Budget, savings, overdraft, deposit — you may hear some of these terms as you get closer to college. They can be overwhelming and might involve a bunch of confusing numbers. But these four lessons from personal finance experts can give you a running start to manage your money the smart way.
Lesson 1: Open a bank account
Opening a bank account is “an absolute must,” says Denise Winston, a personal finance expert who runs workshops for teens. “You will have a bank account for the remainder of your adult life,” she says. So, “figuring out how that bank account works is crucial.”
When you open the bank account, “use technology to help you communicate and stay on track,” says Winston. You can set up email or text alerts for when bills are due, when your account balance is low, or when a withdrawal comes from your account.
Don’t be afraid to ask questions. Talk to people at your bank and ask your parents questions. To “avoid serious boo-boos,” it’s best to not try to do it all on your own, Winston says.
Lesson 2: Find your “money personality”
Everyone has certain tendencies when it comes to money. You may save more than you spend. You may shop more when you’re stressed or bored. You may want to always have the latest technology or eat out.
Mary Johnson, Director of Financial Literacy at Higher One, says “You have to be able to understand your money personality in order to keep yourself on track.” She recommends understanding your spending triggers. For instance, if a fight with your friends sends you to the mall ready to shop, you can change that behavior to keep from regularly overspending. By paying attention to when and where you spend your money, you can start to figure out your “money personality.”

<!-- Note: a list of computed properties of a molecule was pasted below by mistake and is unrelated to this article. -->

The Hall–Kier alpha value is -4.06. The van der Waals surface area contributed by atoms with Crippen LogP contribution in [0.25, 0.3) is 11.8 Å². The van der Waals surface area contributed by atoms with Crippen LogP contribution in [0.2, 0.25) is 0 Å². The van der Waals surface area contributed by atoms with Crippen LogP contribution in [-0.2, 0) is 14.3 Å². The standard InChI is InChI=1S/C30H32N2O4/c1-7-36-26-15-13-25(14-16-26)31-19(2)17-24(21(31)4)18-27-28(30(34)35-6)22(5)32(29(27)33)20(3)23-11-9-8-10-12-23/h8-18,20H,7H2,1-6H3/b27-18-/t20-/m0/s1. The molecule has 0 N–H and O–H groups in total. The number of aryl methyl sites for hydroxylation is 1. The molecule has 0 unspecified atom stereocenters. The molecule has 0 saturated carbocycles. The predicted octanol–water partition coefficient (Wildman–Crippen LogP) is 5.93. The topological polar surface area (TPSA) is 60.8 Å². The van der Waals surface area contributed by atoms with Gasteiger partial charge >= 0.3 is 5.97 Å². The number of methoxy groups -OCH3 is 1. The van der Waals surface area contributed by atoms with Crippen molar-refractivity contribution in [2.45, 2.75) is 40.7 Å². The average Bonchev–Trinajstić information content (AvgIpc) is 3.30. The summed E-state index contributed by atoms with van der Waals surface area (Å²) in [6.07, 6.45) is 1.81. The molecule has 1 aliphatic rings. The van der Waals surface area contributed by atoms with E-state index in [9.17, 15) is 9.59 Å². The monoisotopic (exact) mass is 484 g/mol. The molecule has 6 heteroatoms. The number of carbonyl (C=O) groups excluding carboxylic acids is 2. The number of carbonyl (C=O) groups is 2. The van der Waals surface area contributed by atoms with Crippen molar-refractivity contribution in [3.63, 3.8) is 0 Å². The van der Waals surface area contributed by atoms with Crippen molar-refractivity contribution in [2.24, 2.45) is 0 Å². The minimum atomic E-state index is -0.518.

Lesson 3: Know how much stuff costs
With the help of your parents or other adults, go out and see how much it would cost to live on your own right now. Ask around to see how much people spend on food, rent, Internet, and other expenses. Then, work backwards to figure out much you need to earn in order to pay for everything.
You can also ask to take on a little more responsibility. Winston believes everyone should have “some kind of experience to manage a certain amount of money” before college. Pay your own cell phone bill or make another regular payment. This is good practice for paying bills on time and ensuring you have enough money to make payments without putting your account into overdraft, which means you pulled out more money than you had in your account.
Lesson 4: Create a saving strategy
The first part of your saving strategy could be identifying a goal. Your goal could be having $500 set aside for emergencies like car trouble or airfare to get home quickly from college. You could also set a goal for a new computer or textbooks.
The second part is deciding how much to put into savings. You could decide on a set number like $10 or $20 a month. That can be the most simple method. But Elle Kaplan, CEO and Founding Partner of LexION Capital Management LLC, suggests a 50-30-20 budget. “50 percent of each paycheck goes to necessary expenses, 30 percent is fun funds, and 20 percent goes to saving.” With this sort of savings plan, you can set yourself up with habits you need to manage your money well for a lifetime.
“Money equals control,” Winston insists. “Whoever controls the money controls you.” By following these four lessons, you’ll be able to start controlling your own money so you can control your life.